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Related to hyperpnea: hypopnea, Biot respiration
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  • noun

Antonyms for hyperpnea

energetic (deep and rapid) respiration that occurs normally after exercise or abnormally with fever or various disorders

References in periodicals archive ?
Alternatives for testing, described in the ATS's online supplement, include eucapnic voluntary hyperpnea of dry air and inhalation of hyperosmolar aerosols of 4.
Clinical presentations in animals: Lethargy, jerky respiration, tremor, ataxia, hyperpnea, diarrhoea, incoordination and recumbency are the usual manifestations of cassia toxicity in most animal species (11).
Pulmonary function tests were conducted 15 minutes before the a eucapnic voluntary hyperpnea challenge (a surrogate for an exercise challenge) and then again 1, 5, 10, 15 and 30 minutes afterward.
Symptoms and signs of urea cycle defects include presentation in the first 24-72 hours after birth, poor suck, irritability, vomiting, progressive lethargy, hyperpnea, seizures, and coma.
20] If the concentration of this essential amino acid increases, it is believed ATP is reduced causing postsynaptic inhibition and hyperpnea, it has also been suggested that the reticular formation is also involved in the increased or decreased sensation of fatigue.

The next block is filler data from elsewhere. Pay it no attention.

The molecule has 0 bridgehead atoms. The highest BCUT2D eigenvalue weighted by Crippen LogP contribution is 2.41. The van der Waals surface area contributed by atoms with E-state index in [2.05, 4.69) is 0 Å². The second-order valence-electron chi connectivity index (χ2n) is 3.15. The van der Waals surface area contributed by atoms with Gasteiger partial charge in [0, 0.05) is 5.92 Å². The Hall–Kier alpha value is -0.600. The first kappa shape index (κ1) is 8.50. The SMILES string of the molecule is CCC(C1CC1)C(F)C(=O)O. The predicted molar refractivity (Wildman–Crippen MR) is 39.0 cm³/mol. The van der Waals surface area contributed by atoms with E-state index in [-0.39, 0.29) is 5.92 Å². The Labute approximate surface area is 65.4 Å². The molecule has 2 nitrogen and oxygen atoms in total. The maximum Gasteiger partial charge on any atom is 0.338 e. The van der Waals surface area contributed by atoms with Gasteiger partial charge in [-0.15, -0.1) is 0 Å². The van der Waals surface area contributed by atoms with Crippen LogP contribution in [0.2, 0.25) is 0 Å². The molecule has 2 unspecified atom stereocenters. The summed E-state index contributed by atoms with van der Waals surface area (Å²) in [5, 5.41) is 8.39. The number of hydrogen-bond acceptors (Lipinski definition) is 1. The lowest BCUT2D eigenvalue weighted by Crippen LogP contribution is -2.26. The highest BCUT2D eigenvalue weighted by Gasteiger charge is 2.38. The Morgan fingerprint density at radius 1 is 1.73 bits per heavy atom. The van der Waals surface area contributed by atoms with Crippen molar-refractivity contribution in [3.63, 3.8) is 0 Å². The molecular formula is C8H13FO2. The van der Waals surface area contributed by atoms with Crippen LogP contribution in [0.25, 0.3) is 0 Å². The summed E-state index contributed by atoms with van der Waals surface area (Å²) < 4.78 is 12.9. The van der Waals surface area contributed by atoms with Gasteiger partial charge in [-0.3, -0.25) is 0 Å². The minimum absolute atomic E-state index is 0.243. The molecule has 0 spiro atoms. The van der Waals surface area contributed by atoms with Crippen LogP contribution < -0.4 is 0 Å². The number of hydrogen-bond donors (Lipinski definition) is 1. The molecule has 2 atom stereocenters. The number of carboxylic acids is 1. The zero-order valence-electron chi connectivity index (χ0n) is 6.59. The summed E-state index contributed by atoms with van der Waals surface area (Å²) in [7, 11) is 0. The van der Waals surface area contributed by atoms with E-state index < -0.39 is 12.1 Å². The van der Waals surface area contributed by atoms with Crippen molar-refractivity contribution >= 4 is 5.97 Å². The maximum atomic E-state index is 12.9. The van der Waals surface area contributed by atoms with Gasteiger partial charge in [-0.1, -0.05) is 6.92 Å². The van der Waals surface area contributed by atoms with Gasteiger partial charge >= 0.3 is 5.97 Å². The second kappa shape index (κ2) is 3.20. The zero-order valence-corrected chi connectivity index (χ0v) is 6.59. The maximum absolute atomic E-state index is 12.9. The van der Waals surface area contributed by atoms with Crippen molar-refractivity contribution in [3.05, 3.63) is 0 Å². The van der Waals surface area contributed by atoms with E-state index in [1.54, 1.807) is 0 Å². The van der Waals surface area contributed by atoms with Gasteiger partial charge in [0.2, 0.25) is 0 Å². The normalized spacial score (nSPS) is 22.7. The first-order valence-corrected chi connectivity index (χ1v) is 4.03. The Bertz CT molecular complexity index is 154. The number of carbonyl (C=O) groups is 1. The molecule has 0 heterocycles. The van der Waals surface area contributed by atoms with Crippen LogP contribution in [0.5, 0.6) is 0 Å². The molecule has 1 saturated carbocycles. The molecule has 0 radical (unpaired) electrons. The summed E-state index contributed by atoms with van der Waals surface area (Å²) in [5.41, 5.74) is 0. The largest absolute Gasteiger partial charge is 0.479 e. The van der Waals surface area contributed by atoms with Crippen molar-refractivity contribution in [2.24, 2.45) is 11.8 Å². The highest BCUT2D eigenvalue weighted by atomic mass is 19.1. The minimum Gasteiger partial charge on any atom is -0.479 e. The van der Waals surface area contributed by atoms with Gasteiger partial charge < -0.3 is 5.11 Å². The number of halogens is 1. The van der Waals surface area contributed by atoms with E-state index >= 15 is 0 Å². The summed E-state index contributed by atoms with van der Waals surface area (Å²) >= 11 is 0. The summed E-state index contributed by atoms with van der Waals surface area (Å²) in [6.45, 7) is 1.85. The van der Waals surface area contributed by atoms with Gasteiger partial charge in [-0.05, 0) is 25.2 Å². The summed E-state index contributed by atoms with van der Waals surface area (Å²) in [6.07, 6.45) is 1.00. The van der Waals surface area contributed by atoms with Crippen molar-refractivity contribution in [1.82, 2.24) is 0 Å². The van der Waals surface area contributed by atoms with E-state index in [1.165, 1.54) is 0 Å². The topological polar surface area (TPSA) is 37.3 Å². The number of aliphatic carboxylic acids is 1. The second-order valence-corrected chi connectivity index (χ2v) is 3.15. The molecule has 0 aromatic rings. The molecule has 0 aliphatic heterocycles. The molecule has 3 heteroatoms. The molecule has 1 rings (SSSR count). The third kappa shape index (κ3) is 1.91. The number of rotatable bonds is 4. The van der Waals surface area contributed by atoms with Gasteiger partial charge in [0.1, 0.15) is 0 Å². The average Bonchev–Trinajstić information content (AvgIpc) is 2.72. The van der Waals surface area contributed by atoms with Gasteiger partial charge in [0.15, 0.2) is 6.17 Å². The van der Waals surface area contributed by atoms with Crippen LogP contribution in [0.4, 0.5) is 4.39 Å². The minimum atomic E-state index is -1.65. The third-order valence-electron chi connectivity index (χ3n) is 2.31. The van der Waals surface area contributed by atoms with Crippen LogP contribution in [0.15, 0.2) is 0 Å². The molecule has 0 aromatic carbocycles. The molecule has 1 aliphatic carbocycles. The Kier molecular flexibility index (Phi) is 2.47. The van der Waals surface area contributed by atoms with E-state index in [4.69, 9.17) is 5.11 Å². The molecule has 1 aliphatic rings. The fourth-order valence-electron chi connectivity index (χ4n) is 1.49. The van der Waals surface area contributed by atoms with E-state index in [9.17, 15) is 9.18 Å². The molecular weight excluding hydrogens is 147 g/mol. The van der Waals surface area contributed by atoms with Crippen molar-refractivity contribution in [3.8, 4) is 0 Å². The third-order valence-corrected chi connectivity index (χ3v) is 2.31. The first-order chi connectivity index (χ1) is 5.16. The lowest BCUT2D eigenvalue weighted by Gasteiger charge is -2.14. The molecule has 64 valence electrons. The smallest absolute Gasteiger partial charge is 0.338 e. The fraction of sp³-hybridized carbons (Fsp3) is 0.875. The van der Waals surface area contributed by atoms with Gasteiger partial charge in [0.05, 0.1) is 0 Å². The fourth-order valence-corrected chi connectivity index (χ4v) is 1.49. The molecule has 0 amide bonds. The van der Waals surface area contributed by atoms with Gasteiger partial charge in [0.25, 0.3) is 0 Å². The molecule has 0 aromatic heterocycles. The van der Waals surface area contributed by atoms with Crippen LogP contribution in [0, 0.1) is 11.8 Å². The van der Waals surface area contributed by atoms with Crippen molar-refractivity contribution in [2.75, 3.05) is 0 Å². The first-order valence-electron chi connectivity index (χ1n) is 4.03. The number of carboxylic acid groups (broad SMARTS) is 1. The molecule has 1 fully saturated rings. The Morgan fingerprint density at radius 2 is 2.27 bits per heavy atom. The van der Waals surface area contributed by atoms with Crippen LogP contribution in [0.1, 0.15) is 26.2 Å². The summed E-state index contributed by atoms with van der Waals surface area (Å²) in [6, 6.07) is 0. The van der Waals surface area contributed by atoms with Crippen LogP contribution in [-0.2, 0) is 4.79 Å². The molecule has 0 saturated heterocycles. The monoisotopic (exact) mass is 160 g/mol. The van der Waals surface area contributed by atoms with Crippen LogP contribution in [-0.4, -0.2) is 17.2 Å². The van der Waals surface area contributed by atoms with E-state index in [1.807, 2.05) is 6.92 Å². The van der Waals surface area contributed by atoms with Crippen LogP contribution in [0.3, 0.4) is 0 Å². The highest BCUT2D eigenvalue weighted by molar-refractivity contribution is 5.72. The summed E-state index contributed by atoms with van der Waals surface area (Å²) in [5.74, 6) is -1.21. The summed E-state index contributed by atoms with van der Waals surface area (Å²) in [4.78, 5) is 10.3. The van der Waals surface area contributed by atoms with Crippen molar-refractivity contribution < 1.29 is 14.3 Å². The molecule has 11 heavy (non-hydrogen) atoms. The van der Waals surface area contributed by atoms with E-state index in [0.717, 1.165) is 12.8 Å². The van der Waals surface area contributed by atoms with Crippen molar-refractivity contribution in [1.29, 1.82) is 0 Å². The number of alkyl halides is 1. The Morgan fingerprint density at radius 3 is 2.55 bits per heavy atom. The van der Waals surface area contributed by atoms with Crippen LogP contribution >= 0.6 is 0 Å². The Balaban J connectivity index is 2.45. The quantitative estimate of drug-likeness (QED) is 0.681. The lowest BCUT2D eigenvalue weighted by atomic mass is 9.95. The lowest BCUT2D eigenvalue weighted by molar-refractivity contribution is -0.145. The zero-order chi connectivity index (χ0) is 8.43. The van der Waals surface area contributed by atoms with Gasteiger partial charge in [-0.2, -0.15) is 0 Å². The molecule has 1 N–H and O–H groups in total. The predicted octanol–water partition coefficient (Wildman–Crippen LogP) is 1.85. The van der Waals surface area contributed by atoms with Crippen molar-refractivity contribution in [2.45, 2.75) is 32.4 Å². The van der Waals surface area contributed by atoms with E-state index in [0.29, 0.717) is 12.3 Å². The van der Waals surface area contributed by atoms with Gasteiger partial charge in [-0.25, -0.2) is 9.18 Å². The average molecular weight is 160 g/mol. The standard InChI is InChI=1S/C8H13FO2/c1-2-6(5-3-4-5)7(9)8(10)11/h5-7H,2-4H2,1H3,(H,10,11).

Symptoms of salicylism, which occur during chronic use (headache, confusion, tinnitus or hearing loss, nausea, vomiting, hyperpnea, or fever) warrant immediate plasma concentration, electrolyte, arterial blood gas, and renal function determinations.
20,27) Some studies indicate bronchial hyperreactivity in children from smoking households when challenged with potential bronchoconstrictive agents (ie, histamine, eucapnic hyperpnea, isoproterenol, and carachol).
To examine the independent contribution of respiratory muscle work, during intense running, to the occurrence of CM fatigue, a trial of voluntary isocapnic hyperpnea was performed.
The indirect tests include physical tests, eucapnic voluntary hyperpnea challenge test (EVH) and osmotic challenge test.
Moreover, hyperpnea activates the chest-compressing expiratory muscles, which may compromise resting end-expiratory lung volume (FRC).
Less common causes include: barotrauma, diabetic ketoacidosis that produces hyperpnea and vomiting, asthma attacks, intense exercise, weight lifting, scuba diving, and trombone playing.
occidentalis toxicity include lethargy, recumbancy, jerky respiration, tremors, diarrhea, ataxia, hyperpnea, and incoordination (20,24).